AI has moved 360 degrees in terms of impact on jobs since it began. Initially, most thought it would come for technical jobs first, such as math, science, and computation, all work that has objectively correct answers. Then, when ChatGPT came out, many thought that human-generated creative work would be the first to disappear because ChatGPT could write so well and create seemingly unique art. Today, I would argue that it is more likely that technical jobs will be disrupted than non-technical jobs.
This is because ChatGPT is really bad at writing. It writes by predicting the most likely word to come next in a sentence. It turns out this can get very boring very quickly in terms of vocabulary and structure. However, as models become more multi-modal and are fed more accurate quantitative data, their technical abilities, which are already outstanding, will get better and better.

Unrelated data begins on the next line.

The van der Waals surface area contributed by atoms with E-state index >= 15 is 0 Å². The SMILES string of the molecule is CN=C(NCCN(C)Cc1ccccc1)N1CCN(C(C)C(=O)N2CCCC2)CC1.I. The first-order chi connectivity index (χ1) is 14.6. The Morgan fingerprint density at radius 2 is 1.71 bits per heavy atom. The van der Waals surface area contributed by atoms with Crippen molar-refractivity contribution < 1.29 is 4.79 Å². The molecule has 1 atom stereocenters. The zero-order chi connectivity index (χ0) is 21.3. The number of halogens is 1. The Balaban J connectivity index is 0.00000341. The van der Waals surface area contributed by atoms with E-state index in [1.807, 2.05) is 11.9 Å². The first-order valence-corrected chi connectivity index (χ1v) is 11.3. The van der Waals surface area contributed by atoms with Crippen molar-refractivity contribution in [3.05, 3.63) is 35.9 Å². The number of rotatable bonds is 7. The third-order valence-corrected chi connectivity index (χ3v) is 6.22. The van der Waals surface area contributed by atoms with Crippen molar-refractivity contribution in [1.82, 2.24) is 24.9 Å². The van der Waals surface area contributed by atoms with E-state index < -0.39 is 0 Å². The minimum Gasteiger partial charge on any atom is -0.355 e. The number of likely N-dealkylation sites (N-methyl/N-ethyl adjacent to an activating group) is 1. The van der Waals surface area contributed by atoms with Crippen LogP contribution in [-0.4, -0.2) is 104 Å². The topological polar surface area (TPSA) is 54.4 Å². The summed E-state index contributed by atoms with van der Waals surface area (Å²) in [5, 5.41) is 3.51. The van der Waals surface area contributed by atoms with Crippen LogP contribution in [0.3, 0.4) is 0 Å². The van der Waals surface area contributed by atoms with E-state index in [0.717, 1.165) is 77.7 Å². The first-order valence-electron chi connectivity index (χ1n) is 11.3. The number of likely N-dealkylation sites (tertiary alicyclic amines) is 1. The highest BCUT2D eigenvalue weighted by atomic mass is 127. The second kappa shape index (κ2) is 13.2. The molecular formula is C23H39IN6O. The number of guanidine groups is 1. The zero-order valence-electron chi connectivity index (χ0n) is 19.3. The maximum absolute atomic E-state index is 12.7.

Thus, as AI obtains better data and improves over time, it will actually get better at questions with a correct answer, and worse at questions that require creativity, or less probable responses.
That means that less technical jobs, jobs that require creativity, more humanity, and less probabilistic reasoning, are more likely to be valuable in the future. Jobs like venture capital, sales, and writing are likely to be more valuable while quantitative skills like software engineering and quantitative finance are likely to be less.
AI is just one example of a change that could impact earning potential throughout our lifetimes. Anything could happen. It’s important when making your decision to determine what you think is the most likely to happen, then make your choice with that bet in mind. Interest and aptitude are certainly some of the most important factors toward maximizing the expected value of our careers, but the industry you choose is enormously impactful too.
Building a career that maximizes expected value by choosing a great industry, getting paid well, remaining engaged, and being happy should be everyone’s goal. Coming to your own conclusions as to the probability that these foundations will stay strong as you build your career is important when you make your decision. It is much easier to build a castle on concrete than quicksand.
BRETT SEATON is a Wharton junior studying finance, real estate, and computer science from Manhattan, Kan. His email is firstname.lastname@example.org.